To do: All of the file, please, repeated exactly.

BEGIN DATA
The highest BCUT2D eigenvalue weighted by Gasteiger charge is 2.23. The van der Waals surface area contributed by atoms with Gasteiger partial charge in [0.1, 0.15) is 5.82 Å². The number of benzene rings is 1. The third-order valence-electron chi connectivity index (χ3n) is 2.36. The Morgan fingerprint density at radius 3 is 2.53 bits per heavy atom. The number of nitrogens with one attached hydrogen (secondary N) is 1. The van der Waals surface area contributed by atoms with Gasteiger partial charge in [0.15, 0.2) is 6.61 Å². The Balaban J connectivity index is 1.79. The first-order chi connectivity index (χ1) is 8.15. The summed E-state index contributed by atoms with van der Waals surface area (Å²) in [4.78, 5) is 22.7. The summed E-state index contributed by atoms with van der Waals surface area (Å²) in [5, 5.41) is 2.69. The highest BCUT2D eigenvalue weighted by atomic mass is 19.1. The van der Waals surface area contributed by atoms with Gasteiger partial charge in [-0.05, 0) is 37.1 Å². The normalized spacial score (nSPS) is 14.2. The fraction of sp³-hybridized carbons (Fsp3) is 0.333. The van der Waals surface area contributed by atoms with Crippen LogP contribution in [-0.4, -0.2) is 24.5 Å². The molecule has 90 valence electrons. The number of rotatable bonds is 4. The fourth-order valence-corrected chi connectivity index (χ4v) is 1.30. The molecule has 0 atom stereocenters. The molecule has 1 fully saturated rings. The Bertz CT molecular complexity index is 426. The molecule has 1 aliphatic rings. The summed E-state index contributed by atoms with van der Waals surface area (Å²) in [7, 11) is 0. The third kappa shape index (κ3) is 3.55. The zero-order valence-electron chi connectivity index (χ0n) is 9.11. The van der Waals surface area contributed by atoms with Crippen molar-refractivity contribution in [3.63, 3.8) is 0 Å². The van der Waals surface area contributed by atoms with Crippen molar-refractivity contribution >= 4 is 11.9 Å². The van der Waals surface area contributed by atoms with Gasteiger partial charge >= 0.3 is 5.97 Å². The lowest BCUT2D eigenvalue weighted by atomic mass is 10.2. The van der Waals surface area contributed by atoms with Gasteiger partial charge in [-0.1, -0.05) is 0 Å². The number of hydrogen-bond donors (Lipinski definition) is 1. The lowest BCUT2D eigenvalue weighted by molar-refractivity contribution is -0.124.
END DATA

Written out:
The highest BCUT2D eigenvalue weighted by Gasteiger charge is 2.23. The van der Waals surface area contributed by atoms with Gasteiger partial charge in [0.1, 0.15) is 5.82 Å². The number of benzene rings is 1. The third-order valence-electron chi connectivity index (χ3n) is 2.36. The Morgan fingerprint density at radius 3 is 2.53 bits per heavy atom. The number of nitrogens with one attached hydrogen (secondary N) is 1. The van der Waals surface area contributed by atoms with Gasteiger partial charge in [0.15, 0.2) is 6.61 Å². The Balaban J connectivity index is 1.79. The first-order chi connectivity index (χ1) is 8.15. The summed E-state index contributed by atoms with van der Waals surface area (Å²) in [4.78, 5) is 22.7. The summed E-state index contributed by atoms with van der Waals surface area (Å²) in [5, 5.41) is 2.69. The highest BCUT2D eigenvalue weighted by atomic mass is 19.1. The van der Waals surface area contributed by atoms with Gasteiger partial charge in [-0.05, 0) is 37.1 Å². The normalized spacial score (nSPS) is 14.2. The fraction of sp³-hybridized carbons (Fsp3) is 0.333. The van der Waals surface area contributed by atoms with Crippen LogP contribution in [-0.4, -0.2) is 24.5 Å². The molecule has 90 valence electrons. The number of rotatable bonds is 4. The fourth-order valence-corrected chi connectivity index (χ4v) is 1.30. The molecule has 0 atom stereocenters. The molecule has 1 fully saturated rings. The Bertz CT molecular complexity index is 426. The molecule has 1 aliphatic rings. The summed E-state index contributed by atoms with van der Waals surface area (Å²) in [7, 11) is 0. The third kappa shape index (κ3) is 3.55. The zero-order valence-electron chi connectivity index (χ0n) is 9.11. The van der Waals surface area contributed by atoms with Crippen molar-refractivity contribution in [3.63, 3.8) is 0 Å². The van der Waals surface area contributed by atoms with Crippen molar-refractivity contribution >= 4 is 11.9 Å². The van der Waals surface area contributed by atoms with Gasteiger partial charge >= 0.3 is 5.97 Å². The lowest BCUT2D eigenvalue weighted by atomic mass is 10.2. The van der Waals surface area contributed by atoms with Gasteiger partial charge in [-0.1, -0.05) is 0 Å². The number of hydrogen-bond donors (Lipinski definition) is 1. The lowest BCUT2D eigenvalue weighted by molar-refractivity contribution is -0.124.